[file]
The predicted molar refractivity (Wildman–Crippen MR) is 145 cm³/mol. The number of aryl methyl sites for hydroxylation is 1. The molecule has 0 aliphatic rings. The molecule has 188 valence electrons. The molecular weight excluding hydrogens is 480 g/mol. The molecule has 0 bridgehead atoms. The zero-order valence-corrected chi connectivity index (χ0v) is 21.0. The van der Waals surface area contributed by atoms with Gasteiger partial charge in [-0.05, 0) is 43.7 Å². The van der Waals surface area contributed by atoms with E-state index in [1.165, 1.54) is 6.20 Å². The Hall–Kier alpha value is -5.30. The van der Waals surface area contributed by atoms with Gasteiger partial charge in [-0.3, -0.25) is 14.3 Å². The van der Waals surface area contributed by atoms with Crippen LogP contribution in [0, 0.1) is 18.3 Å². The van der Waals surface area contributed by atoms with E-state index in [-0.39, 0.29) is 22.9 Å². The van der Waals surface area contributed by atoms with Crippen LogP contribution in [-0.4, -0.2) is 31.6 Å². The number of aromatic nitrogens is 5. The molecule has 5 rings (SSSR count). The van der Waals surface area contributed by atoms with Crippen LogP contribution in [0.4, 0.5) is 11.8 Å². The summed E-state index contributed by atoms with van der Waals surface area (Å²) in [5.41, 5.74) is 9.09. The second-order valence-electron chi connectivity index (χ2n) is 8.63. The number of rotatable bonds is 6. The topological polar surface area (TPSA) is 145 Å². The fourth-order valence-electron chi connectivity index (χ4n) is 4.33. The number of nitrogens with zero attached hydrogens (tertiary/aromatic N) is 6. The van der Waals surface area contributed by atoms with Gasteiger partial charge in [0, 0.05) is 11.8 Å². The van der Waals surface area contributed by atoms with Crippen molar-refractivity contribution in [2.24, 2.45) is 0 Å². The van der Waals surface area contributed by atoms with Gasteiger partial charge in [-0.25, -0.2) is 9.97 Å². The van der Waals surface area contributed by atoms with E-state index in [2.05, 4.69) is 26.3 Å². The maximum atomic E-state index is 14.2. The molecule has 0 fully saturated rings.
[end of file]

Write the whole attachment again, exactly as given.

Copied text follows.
The predicted molar refractivity (Wildman–Crippen MR) is 145 cm³/mol. The number of aryl methyl sites for hydroxylation is 1. The molecule has 0 aliphatic rings. The molecule has 188 valence electrons. The molecular weight excluding hydrogens is 480 g/mol. The molecule has 0 bridgehead atoms. The zero-order valence-corrected chi connectivity index (χ0v) is 21.0. The van der Waals surface area contributed by atoms with Gasteiger partial charge in [-0.05, 0) is 43.7 Å². The van der Waals surface area contributed by atoms with E-state index in [1.165, 1.54) is 6.20 Å². The Hall–Kier alpha value is -5.30. The van der Waals surface area contributed by atoms with Gasteiger partial charge in [-0.3, -0.25) is 14.3 Å². The van der Waals surface area contributed by atoms with Crippen LogP contribution in [0, 0.1) is 18.3 Å². The van der Waals surface area contributed by atoms with E-state index in [-0.39, 0.29) is 22.9 Å². The van der Waals surface area contributed by atoms with Crippen LogP contribution in [-0.4, -0.2) is 31.6 Å². The number of aromatic nitrogens is 5. The molecule has 5 rings (SSSR count). The van der Waals surface area contributed by atoms with Crippen LogP contribution in [0.4, 0.5) is 11.8 Å². The summed E-state index contributed by atoms with van der Waals surface area (Å²) in [5.41, 5.74) is 9.09. The second-order valence-electron chi connectivity index (χ2n) is 8.63. The number of rotatable bonds is 6. The topological polar surface area (TPSA) is 145 Å². The fourth-order valence-electron chi connectivity index (χ4n) is 4.33. The number of nitrogens with zero attached hydrogens (tertiary/aromatic N) is 6. The van der Waals surface area contributed by atoms with Gasteiger partial charge in [0, 0.05) is 11.8 Å². The van der Waals surface area contributed by atoms with Crippen molar-refractivity contribution in [2.24, 2.45) is 0 Å². The van der Waals surface area contributed by atoms with Gasteiger partial charge in [-0.25, -0.2) is 9.97 Å². The van der Waals surface area contributed by atoms with E-state index in [2.05, 4.69) is 26.3 Å². The maximum atomic E-state index is 14.2. The molecule has 0 fully saturated rings.